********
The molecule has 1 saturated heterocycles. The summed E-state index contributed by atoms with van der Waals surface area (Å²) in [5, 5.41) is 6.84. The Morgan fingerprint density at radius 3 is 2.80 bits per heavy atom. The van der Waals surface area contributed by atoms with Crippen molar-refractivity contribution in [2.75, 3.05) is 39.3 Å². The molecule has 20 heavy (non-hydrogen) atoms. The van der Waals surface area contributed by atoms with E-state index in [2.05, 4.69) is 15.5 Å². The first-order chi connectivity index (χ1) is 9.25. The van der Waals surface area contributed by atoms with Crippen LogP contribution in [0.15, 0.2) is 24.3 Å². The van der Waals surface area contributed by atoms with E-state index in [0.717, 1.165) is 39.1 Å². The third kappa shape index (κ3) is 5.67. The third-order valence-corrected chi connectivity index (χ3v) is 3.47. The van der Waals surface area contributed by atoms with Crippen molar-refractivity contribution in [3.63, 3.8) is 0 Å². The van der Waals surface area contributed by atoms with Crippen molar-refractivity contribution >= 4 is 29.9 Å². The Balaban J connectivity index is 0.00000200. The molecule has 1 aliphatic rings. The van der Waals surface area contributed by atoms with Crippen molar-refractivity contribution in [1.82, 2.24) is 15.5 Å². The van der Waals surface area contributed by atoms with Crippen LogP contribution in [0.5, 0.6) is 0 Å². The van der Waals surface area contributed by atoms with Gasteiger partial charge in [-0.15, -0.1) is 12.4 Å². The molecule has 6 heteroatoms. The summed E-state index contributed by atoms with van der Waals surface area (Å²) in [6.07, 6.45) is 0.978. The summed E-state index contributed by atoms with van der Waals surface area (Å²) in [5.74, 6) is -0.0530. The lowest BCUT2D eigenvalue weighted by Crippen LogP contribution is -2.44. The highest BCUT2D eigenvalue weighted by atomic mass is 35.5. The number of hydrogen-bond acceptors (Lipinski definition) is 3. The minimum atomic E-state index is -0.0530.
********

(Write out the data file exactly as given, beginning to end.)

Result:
The molecule has 1 saturated heterocycles. The summed E-state index contributed by atoms with van der Waals surface area (Å²) in [5, 5.41) is 6.84. The Morgan fingerprint density at radius 3 is 2.80 bits per heavy atom. The van der Waals surface area contributed by atoms with Crippen molar-refractivity contribution in [2.75, 3.05) is 39.3 Å². The molecule has 20 heavy (non-hydrogen) atoms. The van der Waals surface area contributed by atoms with E-state index in [2.05, 4.69) is 15.5 Å². The first-order chi connectivity index (χ1) is 9.25. The van der Waals surface area contributed by atoms with Crippen LogP contribution in [0.15, 0.2) is 24.3 Å². The van der Waals surface area contributed by atoms with E-state index in [0.717, 1.165) is 39.1 Å². The third kappa shape index (κ3) is 5.67. The third-order valence-corrected chi connectivity index (χ3v) is 3.47. The van der Waals surface area contributed by atoms with Crippen molar-refractivity contribution in [3.63, 3.8) is 0 Å². The van der Waals surface area contributed by atoms with Crippen molar-refractivity contribution >= 4 is 29.9 Å². The Balaban J connectivity index is 0.00000200. The molecule has 1 aliphatic rings. The van der Waals surface area contributed by atoms with Crippen molar-refractivity contribution in [1.82, 2.24) is 15.5 Å². The van der Waals surface area contributed by atoms with Crippen LogP contribution in [0.5, 0.6) is 0 Å². The van der Waals surface area contributed by atoms with Gasteiger partial charge in [-0.15, -0.1) is 12.4 Å². The molecule has 6 heteroatoms. The summed E-state index contributed by atoms with van der Waals surface area (Å²) in [6.07, 6.45) is 0.978. The summed E-state index contributed by atoms with van der Waals surface area (Å²) in [5.74, 6) is -0.0530. The lowest BCUT2D eigenvalue weighted by Crippen LogP contribution is -2.44. The highest BCUT2D eigenvalue weighted by atomic mass is 35.5. The number of hydrogen-bond acceptors (Lipinski definition) is 3. The minimum atomic E-state index is -0.0530.